In 2014, Patrick Skene encountered the belief when he attended the Grand Final of the Northern Football League Second Division Grand Final when Fitzroy Stars met North Heidelberg Bulldogs. His article appeared under the heading, ‘Golden age of Indigenous Aussie Rules in Victoria beckons’. Unfortunately they lost, but Skene was convinced by Gunditjmara man, Jason Mifsud, the highest ranking Indigenous administrator in the AFL at the time, who was watching the game with his wide-eyed young son Jacquin, and Aaron Clark, head of Victorian Aboriginal Programs that ‘Victorian Indigenous footy is back in business based on strong leadership and culture’.[10] Unfortunately in 2020, while the number of Aboriginal Victorians at AFL level has risen, it still means only 14 have been drafted in the last decade.


The Fitzroy Stars after their grand final defeat. Photograph: Tyson Austin/Red Elephant Projects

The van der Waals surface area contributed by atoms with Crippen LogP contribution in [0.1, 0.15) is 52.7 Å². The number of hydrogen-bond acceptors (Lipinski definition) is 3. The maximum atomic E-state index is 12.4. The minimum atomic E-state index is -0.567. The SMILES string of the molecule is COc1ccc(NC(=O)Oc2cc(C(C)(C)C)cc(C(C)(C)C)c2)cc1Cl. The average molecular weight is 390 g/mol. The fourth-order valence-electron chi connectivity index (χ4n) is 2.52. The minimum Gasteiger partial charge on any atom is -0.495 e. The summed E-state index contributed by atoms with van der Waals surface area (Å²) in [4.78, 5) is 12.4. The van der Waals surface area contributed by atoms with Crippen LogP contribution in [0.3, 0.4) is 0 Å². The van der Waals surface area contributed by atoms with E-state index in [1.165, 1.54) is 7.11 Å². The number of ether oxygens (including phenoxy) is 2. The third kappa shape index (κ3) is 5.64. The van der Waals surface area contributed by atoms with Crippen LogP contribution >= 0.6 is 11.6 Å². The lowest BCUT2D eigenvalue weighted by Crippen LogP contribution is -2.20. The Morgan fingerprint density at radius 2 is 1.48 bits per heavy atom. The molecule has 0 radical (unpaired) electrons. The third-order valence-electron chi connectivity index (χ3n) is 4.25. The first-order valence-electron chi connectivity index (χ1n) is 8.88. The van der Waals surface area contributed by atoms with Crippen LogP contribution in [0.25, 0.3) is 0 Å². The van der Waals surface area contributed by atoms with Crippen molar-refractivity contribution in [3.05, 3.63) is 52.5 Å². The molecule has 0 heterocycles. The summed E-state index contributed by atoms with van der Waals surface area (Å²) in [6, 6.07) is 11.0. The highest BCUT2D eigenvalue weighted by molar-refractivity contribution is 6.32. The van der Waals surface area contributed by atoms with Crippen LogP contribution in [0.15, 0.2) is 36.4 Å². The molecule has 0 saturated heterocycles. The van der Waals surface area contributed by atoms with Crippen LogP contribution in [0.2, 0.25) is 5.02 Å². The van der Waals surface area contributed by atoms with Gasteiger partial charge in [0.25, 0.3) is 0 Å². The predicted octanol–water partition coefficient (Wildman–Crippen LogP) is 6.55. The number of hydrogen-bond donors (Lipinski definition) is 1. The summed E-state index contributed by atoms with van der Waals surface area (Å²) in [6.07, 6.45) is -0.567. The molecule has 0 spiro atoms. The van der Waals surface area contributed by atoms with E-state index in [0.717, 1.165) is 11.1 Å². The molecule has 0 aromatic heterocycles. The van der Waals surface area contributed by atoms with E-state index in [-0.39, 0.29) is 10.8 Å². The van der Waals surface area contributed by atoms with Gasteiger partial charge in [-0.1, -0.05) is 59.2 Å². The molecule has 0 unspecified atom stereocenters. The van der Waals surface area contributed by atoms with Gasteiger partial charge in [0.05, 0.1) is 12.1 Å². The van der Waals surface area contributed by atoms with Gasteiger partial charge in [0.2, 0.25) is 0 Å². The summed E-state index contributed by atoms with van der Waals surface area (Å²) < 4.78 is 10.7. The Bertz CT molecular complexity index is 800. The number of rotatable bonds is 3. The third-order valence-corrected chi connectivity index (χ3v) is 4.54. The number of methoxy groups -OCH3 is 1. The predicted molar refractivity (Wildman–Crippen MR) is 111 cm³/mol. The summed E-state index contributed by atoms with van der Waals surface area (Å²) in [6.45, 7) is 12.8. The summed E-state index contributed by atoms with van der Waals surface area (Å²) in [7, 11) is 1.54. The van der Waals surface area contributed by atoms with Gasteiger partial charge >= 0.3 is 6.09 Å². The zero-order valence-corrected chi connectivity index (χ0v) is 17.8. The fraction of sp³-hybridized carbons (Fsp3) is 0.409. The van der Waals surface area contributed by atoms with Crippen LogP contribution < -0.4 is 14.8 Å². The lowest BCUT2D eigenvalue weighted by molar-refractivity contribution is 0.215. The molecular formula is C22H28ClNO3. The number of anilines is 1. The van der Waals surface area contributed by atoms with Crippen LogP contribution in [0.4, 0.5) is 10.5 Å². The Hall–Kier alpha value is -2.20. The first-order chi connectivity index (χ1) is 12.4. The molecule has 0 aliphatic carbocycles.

Whatever its origins, to Victorian Aboriginal people the bias—conscious or unconscious—against them seems to be real at least as far as football is concerned.


Of course it could be argued that it is much better for young Aboriginal people to take up education and employment rather than sport where the chances of success at the highest level are small for all aspiring footballers. For every Patrick Dangerfield there are lots of young non-Aboriginal people who do not make it to the AFL, but who sought to do so. Indigenous players have many more hurdles to jump and the conditions under which they find themselves after reaching the AFL require major cultural changes on their part.[11] It is incidentally interesting that a study by Richard L. Wright and colleagues published in 2017 has only one Indigenous player from Victoria in its sample of eight players who reached AFL level.


The Victorian player had immense talent that was evident from a young age but he struggled with the processes of transitioning from the Aboriginal culture of footy into and toward the culture of professional footy from the age of thirteen onwards. He quit a schoolboys’ representative team because he felt the structure took the joy out of footy. His club coach made an effort to help him but it was not until making it to the AFL that he felt he had an effective mentor who could help him transition into the culture of professional footy: